Research point: Primitive typologies

The course handbook suggests that we research some of the work mentioned in this section, with the specific questions:

“Can you find any examples of work carried out amongst indigenous peoples that, in your view, honestly document the lives of their subjects without falling into some of the traps that we’ve been discussing here? If so, how has the photographer achieved this?” (course notes: 96)

It aided my analysis to parse out the ‘traps’ discussed in the notes:

  • Romanticism (e.g. the ‘noble savage’)
  • De/re-contextualisation (e.g. primitive nudity -> erotica)
  • Primivitism / infantilisation (projecting a lack of intelligence/maturity onto subjects)
  • Dehumanisation (treating subjects as specimens not individuals)

I certainly found all of these traps had, to varying degrees, been fallen into in the Tribal Portraits catalogue, but I have covered this already so will focus on the new artists introduced in the subsequent notes.

Peter Lavery comes in for some criticism for his decontextualised tribal portraits, and to be honest I think it is justified. He pretty much falls into all four of the above traps, notably the last: there’s an almost Victorian sense of ‘collecting specimens’ in his aesthetic, with the mono palette and the velvet backdrop.

Interestingly, his website explains his objective as quite the opposite of what I perceived: “to make portraits for himself of people he met in his travels and who interested him not as types but as individuals”.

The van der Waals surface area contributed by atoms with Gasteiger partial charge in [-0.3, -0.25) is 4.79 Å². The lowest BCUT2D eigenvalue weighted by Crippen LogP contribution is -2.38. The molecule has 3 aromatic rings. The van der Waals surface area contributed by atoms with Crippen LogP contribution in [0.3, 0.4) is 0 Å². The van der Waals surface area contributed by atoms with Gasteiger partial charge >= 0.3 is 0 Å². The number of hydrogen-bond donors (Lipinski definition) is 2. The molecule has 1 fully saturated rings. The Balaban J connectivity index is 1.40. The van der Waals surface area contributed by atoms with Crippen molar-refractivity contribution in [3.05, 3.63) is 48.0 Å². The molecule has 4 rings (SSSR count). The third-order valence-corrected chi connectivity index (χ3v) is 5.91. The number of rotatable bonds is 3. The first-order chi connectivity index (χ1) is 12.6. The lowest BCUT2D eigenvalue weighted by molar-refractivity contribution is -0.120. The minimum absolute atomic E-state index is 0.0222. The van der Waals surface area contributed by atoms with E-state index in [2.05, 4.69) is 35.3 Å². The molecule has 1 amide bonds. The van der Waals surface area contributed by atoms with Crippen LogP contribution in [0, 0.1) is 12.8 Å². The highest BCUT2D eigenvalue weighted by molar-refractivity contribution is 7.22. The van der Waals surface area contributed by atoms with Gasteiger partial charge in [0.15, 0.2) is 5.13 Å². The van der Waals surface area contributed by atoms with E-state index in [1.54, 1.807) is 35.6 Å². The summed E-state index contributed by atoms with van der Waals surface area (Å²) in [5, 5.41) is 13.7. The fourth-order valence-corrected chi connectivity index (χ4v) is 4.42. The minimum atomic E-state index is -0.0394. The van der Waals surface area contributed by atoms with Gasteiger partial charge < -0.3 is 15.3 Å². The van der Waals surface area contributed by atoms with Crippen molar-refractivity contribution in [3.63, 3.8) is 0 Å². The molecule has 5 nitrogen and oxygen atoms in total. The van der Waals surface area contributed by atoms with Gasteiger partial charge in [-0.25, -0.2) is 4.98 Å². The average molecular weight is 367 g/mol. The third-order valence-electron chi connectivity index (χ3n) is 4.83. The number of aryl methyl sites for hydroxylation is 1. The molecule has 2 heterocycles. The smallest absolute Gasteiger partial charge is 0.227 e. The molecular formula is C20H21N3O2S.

The decontextualisation is explained thus: “I wanted to play down the exoticism of my subjects […] I knew that I was interested in the being under the body of paint or feathers and primitive weapons’” – yet to me the taking of the individual out of their environment enhances, not reduces, the exoticism. By presenting them against a plain black backdrop, Lavery is drawing attention to, not looking past, the ‘paint and feathers’. The fact that the portraits aren’t captioned with individuals’ names further strengthens the argument that these are types more than they are individuals.

The African work of Juan Echeverria has some parallels with that of Lavery, in as much as it decontextualises the subject from their environment and places them against a plain backdrop for examination. As with some of the work in Tribal Portraits (notably Lenhert & Landrock) the nudity takes on a different reading in the studio context; these subjects are not so much being observed as gazed upon.


I found the work of David Bruce to be more satisfactory and respectful, falling into fewer of the clichés. Yes, he uses black and white and that gives the images the ‘timeless’ look that encourages a romanticised interpretation, but on the whole he does less decontextualising and more shooting in the natural environment. Also, he doesn’t produce many gratuitous images of bare female flesh, something that other photographers can all too easily fall back on.

Researching contemporary practitioners in this genre, it seems that Jimmy Nelson has it all sewn up (or is a whizz at SEO) as he is every Google result on the first page for the term “photography indigenous tribes”…! This seems to largely be around Before They Pass Away, his long-term project he has undertaken to capture the world’s remaining indigenous tribes before they disappear.

This self-appointed chronicler of the soon-to-be-lost is unashamedly an art photographer more than a documentarian, and makes no bones about the aesthetic imperative in his work – his pictures are “intended to be aesthetic rather than factual”, and in his own words, “There is no sociology, no statistics. It’s how I see the world […] Yes, it’s idealistic.” (Guardian 2014)